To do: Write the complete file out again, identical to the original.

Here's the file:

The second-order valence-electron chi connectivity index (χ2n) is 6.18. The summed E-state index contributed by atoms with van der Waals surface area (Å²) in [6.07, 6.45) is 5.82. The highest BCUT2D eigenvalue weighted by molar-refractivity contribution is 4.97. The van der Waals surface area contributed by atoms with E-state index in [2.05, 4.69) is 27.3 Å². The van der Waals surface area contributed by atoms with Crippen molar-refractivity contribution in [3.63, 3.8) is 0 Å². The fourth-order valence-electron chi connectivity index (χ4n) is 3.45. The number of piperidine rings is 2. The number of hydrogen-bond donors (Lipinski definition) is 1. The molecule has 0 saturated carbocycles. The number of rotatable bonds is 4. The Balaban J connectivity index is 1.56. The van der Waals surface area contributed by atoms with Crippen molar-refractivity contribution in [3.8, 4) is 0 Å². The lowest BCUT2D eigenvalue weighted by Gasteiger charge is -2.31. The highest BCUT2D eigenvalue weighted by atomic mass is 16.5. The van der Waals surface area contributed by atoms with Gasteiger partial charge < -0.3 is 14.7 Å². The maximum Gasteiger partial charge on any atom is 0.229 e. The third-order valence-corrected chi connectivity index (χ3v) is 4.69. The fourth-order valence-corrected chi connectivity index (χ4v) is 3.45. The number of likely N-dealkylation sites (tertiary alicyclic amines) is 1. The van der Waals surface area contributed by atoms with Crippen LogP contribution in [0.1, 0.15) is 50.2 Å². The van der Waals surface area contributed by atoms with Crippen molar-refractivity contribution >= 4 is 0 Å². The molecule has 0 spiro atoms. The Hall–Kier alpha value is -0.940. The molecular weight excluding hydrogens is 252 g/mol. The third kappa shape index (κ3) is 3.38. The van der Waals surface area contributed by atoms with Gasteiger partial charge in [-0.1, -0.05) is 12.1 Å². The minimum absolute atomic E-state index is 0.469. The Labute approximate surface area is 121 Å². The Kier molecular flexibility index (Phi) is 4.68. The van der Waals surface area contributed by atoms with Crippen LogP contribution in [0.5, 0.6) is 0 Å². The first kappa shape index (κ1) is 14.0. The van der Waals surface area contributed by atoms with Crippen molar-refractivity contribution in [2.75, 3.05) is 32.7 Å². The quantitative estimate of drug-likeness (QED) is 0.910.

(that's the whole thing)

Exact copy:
The second-order valence-electron chi connectivity index (χ2n) is 6.18. The summed E-state index contributed by atoms with van der Waals surface area (Å²) in [6.07, 6.45) is 5.82. The highest BCUT2D eigenvalue weighted by molar-refractivity contribution is 4.97. The van der Waals surface area contributed by atoms with E-state index in [2.05, 4.69) is 27.3 Å². The van der Waals surface area contributed by atoms with Crippen molar-refractivity contribution in [3.63, 3.8) is 0 Å². The fourth-order valence-electron chi connectivity index (χ4n) is 3.45. The number of piperidine rings is 2. The number of hydrogen-bond donors (Lipinski definition) is 1. The molecule has 0 saturated carbocycles. The number of rotatable bonds is 4. The Balaban J connectivity index is 1.56. The van der Waals surface area contributed by atoms with Crippen molar-refractivity contribution in [3.8, 4) is 0 Å². The lowest BCUT2D eigenvalue weighted by Gasteiger charge is -2.31. The highest BCUT2D eigenvalue weighted by atomic mass is 16.5. The van der Waals surface area contributed by atoms with Gasteiger partial charge < -0.3 is 14.7 Å². The maximum Gasteiger partial charge on any atom is 0.229 e. The third-order valence-corrected chi connectivity index (χ3v) is 4.69. The fourth-order valence-corrected chi connectivity index (χ4v) is 3.45. The number of likely N-dealkylation sites (tertiary alicyclic amines) is 1. The van der Waals surface area contributed by atoms with Crippen LogP contribution in [0.1, 0.15) is 50.2 Å². The van der Waals surface area contributed by atoms with Crippen molar-refractivity contribution >= 4 is 0 Å². The molecule has 0 spiro atoms. The Hall–Kier alpha value is -0.940. The molecular weight excluding hydrogens is 252 g/mol. The third kappa shape index (κ3) is 3.38. The van der Waals surface area contributed by atoms with Gasteiger partial charge in [-0.1, -0.05) is 12.1 Å². The minimum absolute atomic E-state index is 0.469. The Labute approximate surface area is 121 Å². The Kier molecular flexibility index (Phi) is 4.68. The van der Waals surface area contributed by atoms with Crippen LogP contribution in [0.5, 0.6) is 0 Å². The first kappa shape index (κ1) is 14.0. The van der Waals surface area contributed by atoms with Crippen molar-refractivity contribution in [2.75, 3.05) is 32.7 Å². The quantitative estimate of drug-likeness (QED) is 0.910.